"What it is?" I asked my friends, pointing at a brown dish that looked like dal makhni.
"Wot." said my friend.
"Yeah thats what Im asking you", I said.
"You don't know, do you?"
"Of course I do. It's Wot."
"You foolish fool of a foolish fool, I will make chakli out of your brain and feed to wild animals."
"Arre Its Wot. I cannot help if you can't figure out what's Wot and what's not."
This intellectually superior conversation took place at the Addis Ababa restaurant in Houston, where my friends had taken me for some authentic Ethiopian. When they told me we were doing Ethiopi Khana, I pictured a large communal dinner with piles of fragrant rice and large legs of mutton, followed by thick black coffee, all to the accompaniment of lively African music and drums. I was not disappointed. Everything was as I expected- except that the food that we ordered was entirely?
Happiness. First came a large plate containing something that looked and tasted like a soft neer dosa made out of Ragi. I learnt that it's called Injera, the main staple of Ethiopian food. In quick succession followed a series of pulses - boiled and half mashed like daal but each with a certain something different to them that I couldnt place. A couple of spinach dishes, a large salad of tomatoes and a bowl of curried potatoes followed the lentils and made for a wonderful meal, all tied together with the Injera. It was like a perfect mix of South and North Indian except for the distinct absense of oil and spice. Beauteous I say.
"Excuse please", I said to the pretty waiterni. "Why y'all are hawing so many vez item on your minu?" I asked in my best Desi Texan drawl, expecting her to tell me about a nouveau vegan movement in Ethiopia that resulted in these world fusion dishes. The waiterni gasped, whacked me with an injera, emptied a bowl of wot on my head, screamed "Dubaara mat poochna" and flounced off into the kitchen. Apparently Ethiopia has had mainstream vegetarian food for almost as long as India has. Ethiopia's Orthodox Christian faith - the oldest surviving in the world - requires rigorous abstinence from meat during Lent and so their cuisine adapted itself to the habits of the people. Arre how lovely, I thought to myself while I wiped the wot off my face with the injera.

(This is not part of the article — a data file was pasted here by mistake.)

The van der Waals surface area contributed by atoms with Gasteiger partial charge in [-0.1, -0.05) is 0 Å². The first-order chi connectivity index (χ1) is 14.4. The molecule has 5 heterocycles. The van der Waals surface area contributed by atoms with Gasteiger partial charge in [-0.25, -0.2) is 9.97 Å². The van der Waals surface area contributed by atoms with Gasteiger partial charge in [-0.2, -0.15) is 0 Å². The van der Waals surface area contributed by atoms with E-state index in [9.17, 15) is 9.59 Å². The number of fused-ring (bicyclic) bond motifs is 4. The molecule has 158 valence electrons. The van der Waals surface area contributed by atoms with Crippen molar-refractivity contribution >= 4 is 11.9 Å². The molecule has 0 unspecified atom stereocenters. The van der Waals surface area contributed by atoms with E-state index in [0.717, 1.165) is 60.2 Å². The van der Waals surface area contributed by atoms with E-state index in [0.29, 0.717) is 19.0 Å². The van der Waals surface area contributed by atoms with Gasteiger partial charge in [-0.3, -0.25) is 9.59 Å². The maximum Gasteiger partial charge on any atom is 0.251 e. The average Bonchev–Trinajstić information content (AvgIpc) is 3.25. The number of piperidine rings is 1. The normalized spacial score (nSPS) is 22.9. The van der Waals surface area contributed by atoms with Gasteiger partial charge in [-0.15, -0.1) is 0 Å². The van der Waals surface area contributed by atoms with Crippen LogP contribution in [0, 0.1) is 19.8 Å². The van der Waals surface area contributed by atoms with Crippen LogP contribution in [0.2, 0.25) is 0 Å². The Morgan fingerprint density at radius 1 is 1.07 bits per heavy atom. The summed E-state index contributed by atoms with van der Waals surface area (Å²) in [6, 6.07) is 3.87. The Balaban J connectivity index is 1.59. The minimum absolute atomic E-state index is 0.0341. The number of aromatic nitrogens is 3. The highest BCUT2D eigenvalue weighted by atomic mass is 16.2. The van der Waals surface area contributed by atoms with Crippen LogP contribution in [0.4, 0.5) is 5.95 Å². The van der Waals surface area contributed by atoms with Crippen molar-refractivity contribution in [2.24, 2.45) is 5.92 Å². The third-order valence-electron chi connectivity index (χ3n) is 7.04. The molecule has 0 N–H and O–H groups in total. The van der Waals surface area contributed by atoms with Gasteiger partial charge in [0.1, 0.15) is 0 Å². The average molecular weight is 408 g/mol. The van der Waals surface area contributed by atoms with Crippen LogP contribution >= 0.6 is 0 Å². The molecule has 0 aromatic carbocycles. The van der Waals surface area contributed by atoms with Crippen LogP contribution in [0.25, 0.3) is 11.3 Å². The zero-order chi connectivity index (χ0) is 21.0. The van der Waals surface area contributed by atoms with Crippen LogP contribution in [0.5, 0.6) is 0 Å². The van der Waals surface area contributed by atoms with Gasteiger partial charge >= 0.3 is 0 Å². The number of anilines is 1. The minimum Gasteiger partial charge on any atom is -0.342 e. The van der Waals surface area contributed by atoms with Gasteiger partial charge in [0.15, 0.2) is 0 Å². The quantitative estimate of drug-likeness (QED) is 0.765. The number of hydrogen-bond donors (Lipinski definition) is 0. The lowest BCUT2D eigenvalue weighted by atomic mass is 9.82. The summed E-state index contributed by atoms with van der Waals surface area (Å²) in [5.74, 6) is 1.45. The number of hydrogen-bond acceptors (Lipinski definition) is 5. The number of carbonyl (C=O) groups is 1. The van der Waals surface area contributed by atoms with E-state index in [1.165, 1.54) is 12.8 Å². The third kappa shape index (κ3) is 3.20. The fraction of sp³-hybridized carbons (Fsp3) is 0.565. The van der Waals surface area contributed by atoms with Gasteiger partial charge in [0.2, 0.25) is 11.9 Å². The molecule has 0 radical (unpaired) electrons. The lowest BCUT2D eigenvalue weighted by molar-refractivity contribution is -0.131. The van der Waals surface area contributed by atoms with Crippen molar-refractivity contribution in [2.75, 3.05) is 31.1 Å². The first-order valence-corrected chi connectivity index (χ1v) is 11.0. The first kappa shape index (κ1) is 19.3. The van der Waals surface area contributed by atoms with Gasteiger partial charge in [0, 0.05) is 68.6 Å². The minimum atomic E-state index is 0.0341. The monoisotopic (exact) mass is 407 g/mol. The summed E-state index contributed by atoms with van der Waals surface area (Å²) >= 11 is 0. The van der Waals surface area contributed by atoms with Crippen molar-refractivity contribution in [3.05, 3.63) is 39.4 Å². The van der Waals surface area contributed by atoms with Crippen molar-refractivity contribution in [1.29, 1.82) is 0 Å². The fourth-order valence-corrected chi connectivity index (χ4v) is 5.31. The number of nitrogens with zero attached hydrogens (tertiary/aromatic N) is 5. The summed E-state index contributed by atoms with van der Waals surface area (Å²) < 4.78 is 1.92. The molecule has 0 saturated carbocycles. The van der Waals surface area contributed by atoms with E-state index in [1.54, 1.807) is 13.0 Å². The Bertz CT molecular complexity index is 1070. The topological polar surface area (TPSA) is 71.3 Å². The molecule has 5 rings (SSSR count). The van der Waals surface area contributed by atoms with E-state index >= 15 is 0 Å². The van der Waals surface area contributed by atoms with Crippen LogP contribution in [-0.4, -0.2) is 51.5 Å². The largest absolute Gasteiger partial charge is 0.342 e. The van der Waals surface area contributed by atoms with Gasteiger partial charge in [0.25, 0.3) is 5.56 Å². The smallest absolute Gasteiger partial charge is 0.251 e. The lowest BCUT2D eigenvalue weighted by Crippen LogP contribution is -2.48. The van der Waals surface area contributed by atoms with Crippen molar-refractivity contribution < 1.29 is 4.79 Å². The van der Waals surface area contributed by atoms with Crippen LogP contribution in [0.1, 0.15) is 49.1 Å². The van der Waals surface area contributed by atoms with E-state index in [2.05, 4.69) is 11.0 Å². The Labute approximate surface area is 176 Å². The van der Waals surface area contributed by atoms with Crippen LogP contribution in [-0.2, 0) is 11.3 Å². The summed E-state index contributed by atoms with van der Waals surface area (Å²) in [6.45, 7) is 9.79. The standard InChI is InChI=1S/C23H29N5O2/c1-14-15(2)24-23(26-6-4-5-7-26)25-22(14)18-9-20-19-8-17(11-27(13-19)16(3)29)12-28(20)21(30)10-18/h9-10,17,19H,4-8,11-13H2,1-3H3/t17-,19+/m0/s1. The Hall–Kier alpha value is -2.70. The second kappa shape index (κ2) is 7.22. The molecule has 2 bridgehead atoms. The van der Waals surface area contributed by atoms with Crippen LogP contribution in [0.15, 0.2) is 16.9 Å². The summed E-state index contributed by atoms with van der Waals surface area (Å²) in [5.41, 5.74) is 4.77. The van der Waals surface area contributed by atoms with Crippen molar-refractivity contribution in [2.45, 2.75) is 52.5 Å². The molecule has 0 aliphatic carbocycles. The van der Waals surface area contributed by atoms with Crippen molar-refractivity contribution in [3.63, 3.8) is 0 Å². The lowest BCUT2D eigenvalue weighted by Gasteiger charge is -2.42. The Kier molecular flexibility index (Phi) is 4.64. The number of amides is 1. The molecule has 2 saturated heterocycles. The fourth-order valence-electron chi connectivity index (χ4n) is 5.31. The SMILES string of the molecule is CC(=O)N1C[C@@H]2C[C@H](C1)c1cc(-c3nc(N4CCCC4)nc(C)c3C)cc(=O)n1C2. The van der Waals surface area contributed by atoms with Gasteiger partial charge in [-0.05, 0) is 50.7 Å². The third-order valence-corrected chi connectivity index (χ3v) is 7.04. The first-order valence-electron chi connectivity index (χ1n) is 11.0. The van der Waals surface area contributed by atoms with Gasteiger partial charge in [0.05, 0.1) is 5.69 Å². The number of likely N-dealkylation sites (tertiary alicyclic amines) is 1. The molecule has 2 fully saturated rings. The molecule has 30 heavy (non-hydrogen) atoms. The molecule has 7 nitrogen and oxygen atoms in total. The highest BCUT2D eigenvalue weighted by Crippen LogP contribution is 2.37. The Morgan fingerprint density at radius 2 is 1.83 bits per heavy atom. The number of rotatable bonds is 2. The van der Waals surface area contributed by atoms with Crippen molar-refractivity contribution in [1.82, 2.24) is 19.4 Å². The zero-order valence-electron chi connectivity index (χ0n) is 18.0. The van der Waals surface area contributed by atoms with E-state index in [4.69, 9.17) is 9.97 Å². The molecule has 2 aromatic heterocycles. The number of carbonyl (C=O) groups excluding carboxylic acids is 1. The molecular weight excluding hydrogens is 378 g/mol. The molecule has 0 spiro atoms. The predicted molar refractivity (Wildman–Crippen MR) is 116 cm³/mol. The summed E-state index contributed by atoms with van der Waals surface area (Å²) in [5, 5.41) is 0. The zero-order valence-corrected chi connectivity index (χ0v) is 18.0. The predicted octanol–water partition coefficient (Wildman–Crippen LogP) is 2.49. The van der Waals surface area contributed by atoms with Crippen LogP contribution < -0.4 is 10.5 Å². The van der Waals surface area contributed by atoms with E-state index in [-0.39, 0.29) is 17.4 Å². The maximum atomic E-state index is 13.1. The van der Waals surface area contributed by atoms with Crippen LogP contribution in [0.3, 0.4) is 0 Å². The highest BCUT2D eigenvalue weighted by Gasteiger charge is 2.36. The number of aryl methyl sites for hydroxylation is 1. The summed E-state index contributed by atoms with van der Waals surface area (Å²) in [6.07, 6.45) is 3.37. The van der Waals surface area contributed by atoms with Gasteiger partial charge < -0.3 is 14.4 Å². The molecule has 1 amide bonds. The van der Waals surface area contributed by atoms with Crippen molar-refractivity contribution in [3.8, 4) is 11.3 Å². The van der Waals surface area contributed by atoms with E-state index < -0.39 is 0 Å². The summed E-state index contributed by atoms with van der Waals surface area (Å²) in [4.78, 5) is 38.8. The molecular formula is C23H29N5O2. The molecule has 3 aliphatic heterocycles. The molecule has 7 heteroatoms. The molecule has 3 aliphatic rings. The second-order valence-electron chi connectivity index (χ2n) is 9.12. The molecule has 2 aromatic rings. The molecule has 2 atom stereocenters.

I certainly don't mind sampling the odd meat dish, but am unfortunately a guilt ridden veggie at heart. So I was delighted to know that there's actually another countryful of cud-chewers in the world apart from good old Desland. Even the music sounded vaguely like a South Indian Raga. Or perhaps it was the relief of having eaten something so refreshingly un-Texan (ie, not attached to a cow) that was playing tricks with my head.
Here are some Wots (gravies) and Atkilts (veggie dishes) that I definitely recommend when you order veggie at an Ethiopian restaurant, though most restaurants offer platters with a sampling of everything.
Aterkik Alitcha - split peas prepared with light sauce
Atkilt Wot - cabbage, carrots, potatoes simmered in sauce
Atkilt Salata - boiled potatoes, jalapeno mixed in salad dressing
Buticha - chickpea dip mixed with lemon juice
Inguday Tibs - mushroom sauteed with onions
Fasolia - string beans and carrots sauteed in caramelized onion
Gomen - collard green cooked with spices
Misir Wot - pureed split red lentil simmered berbere sauce
Misir Alitcha - pureed split red lentil simmered in mild sauce
Shimbra Asa - chickpeas flour dumplings cooked in wot (brown sauce)
Shiro Alitcha - mild split peas are milled together slow cooked
Shiro Wot - split peas are milled together and slow cooked
Salata - Ethiopian salad, dressing: lemon, jalapeno & spices
Timatim Selata - tomato salad, onions, jalapeno & lemon juice